Meet: Gil Teague, bookseller

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31 Mar 2017

Gil Teague’s Florilegium has published some of our best garden writers, including Peter Valder, Margaret Hibbert, Michael McCoy and Alistair Hay, but we know it best as Australia’s only specialist garden bookshop.

Interview and images by Robin Powell

It’s been a tough few years for booksellers. Are things looking up?

I have seen a change. A lot of readers have realised that the book has qualities of communication that are different and more personal than the screen. For a non-fiction book it’s easier to flick backwards and forwards, and check the index in a book, but also imagination comes into play in way that it doesn’t in reading on screen. You spin off into your thoughts, and then come back to the author so that the quality of communication between the author and reader is different.

What are the current trends in garden publishing?

There is less being published now, which is not a bad thing. There was a lot of stuff that wasn’t original and simply recycled what was already out there. I would like to see more plants books, and books on regional gardening.Obviously these books have a smaller market because they are specific, but publishers could afford to be more modest in their sales expectations, lower the costs, and deliver books of great use to gardeners.  

What are your best sellers?

I couldn’t really say. I carry 5000 title and people have such a diverse range of interests across gardening. I have books about design, about individual plant groups, environmental issues, books that are just a good read, on botany or plant hunting or growing food. Certainly there has been a lot of interest over the past five years in food plants and how to grow them.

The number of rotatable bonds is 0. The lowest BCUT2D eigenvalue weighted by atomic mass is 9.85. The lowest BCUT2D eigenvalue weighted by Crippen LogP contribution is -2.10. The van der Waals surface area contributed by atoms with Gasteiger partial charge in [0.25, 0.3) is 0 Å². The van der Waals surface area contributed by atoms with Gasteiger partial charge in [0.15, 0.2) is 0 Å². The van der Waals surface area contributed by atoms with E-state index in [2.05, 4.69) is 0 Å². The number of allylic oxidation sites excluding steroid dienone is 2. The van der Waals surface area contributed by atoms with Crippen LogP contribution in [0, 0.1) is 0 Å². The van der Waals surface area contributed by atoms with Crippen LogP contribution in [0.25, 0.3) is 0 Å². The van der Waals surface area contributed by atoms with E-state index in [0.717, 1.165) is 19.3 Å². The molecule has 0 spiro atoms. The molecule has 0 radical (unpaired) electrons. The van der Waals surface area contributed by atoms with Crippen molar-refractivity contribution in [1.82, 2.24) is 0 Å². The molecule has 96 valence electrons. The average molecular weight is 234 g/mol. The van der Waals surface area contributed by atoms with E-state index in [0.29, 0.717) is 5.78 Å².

So what about a personal favourite?

I do love Huanduj, the brugmansia book I published in 2012. Alistair Hay spent five years researching that book and a couple of years writing it and it is really impressive. It brings up a lot of questions about human relationships to plants.

  

You also have second-hand books. Where do they come from?

People bring things in. I also bid at auctions. I recently bid at an auction in London and got three of the 12 lots I bid for, including one with eight 19th century editions of Charles Darwin’s works, so that’s exciting.

 

You’re a fixture at garden events and plant fairs. What’s the appeal?

Well I don’t get 300 people a day coming into the shop in Glebe, as I do going to a Cottage Garden Club meeting, or access to thousands over a weekend at the Collectors’ plant fair! And I do really enjoy meeting my regular customers and having a chat over the book piles.

Florilegium can be found online at www.florilegium.com.au, or drop in to Stall number 39 at Collectors’